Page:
How did you get involved with GOSO?
I was incarcerated around 2016 and Chelsea (GOSO Senior Career Manager and Director of Reentry Services) used to come from GOSO to visit me. She told me all about the program and encouraged me to join. We stayed in touch throughout my incarceration— she would send me books and holiday cards. She showed she cared about me, which meant a lot, and I knew I had to join GOSO when I came home. When I started the program, I got my high school diploma, scaffolding and flaggers certification, and my OSHA-30 Hour certification. I participated in every program here, and now I get to help facilitate certain programs.
You received your high school equivalency diploma at GOSO — why is pursuing your education important to you?
I never want to stop learning. Education means learning, constantly learning, and being skilled at what you learn. Yes, it means a degree or a certificate, but it’s more than that.
Without the education it’s harder to access everything you need to get by. In school, I learned more than what’s in a textbook. I felt like I learned a lot about self-control and being able to think quickly and adapt to different situations. I think you need these skills to reach your goals. I think I was lucky to have teachers at GOSO with the tolerance and patience to teach these skills to students. They were able to reach anybody and everybody.
You’re also a Leader in Training (LIT) at GOSO. What do you do in that role?
As a LIT Ambassador I am essentially a peer mentor for other guys at GOSO. Recently, I started tutoring other guys who are working to get their high school diploma at the GOSOEd school, like I did. It feels good to be able to help other people, because I had a ton of people who helped me during school. Now I get to be that person.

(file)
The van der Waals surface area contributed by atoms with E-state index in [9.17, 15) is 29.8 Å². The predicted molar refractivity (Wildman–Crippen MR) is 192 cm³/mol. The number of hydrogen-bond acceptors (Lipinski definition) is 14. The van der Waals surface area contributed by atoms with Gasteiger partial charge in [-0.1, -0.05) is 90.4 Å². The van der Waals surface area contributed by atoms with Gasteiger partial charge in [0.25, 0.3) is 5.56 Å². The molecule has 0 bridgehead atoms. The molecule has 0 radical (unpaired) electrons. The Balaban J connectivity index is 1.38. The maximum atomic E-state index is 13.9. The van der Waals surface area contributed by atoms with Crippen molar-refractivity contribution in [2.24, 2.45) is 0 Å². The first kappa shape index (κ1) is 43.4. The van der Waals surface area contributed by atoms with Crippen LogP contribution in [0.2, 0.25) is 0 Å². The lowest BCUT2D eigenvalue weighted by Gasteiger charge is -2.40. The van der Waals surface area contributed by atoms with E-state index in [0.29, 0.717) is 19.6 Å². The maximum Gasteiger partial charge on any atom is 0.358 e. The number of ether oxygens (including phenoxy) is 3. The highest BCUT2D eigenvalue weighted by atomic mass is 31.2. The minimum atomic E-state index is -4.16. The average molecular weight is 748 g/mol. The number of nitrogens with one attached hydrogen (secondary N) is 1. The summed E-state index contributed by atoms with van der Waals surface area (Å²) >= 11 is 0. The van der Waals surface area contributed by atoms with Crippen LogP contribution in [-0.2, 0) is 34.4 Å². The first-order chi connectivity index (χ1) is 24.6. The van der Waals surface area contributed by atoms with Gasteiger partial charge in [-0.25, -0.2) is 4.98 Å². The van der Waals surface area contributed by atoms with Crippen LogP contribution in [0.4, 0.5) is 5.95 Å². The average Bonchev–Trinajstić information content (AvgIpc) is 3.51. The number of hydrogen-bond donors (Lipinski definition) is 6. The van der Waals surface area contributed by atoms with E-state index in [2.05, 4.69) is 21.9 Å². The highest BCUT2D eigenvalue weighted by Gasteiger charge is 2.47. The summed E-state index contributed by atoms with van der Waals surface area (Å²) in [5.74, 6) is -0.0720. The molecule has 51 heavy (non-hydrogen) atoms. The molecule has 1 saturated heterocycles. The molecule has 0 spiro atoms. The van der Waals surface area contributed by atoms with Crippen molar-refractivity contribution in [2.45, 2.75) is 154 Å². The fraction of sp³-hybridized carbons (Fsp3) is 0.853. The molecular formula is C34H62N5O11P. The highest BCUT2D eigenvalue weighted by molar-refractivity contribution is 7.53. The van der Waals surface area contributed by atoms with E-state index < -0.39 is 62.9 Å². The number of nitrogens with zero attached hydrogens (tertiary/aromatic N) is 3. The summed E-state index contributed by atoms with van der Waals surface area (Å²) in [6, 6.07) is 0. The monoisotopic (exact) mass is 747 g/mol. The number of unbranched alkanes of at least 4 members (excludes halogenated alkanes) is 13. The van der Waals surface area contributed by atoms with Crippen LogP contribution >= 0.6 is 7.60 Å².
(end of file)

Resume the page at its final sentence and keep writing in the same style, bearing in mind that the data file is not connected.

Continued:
I’m also a group facilitator. I get to help facilitate certain groups such as anger management, or as we call it here, Regulate. I lead by example, and promote the values that GOSO has put in place so other guys can follow in my footsteps.
What does being a leader mean to you?
I’m getting older — I mean I’m still only 23 years old, but I see myself as a full-grown adult that has more responsibilities and capabilities to do more for the world and do more for myself. To be a leader is to have the influence and ability to show it, prove it, not just say it. Anybody can say they’re a leader, but you got to show it.
What impact has GOSO had on your life?
It’s been such a positive thing in my life. Everyone feels like family. GOSO will help you not stay stuck. There’s always something to help elevate you. I feel like the people who work here actually want to help people and care about more than just getting paid. That motivates me to want to help people too. This program seems like it would be too good to be true, but they really care and want to see you succeed. If you’re slacking they’ll hold you accountable because they know you can do it.
They’ve gotten me through so much. I’m able to think more clearly and use my intelligence over my emotions. I’ve learned to acknowledge my mistakes and learn from them. They helped me always see the positive in everything. Capitalize on shortcomings as opportunities to grow and be better. One really important thing that I’ve learned through GOSO is to not judge people, which is one of the hardest things ever.
How do you feel you’ve grown from your time with GOSO?
I feel I’ve grown tremendously, changed my whole mindset, everything. People sometimes don’t believe that this is me now. It’s a tremendous transition. I was at a dark place when I first got into GOSO, coming back from incarceration. Now, everything is different. GOSO has helped me realize that everything’s going to be alright, everything’s going to be fine. As long as you believe it, you’ll succeed.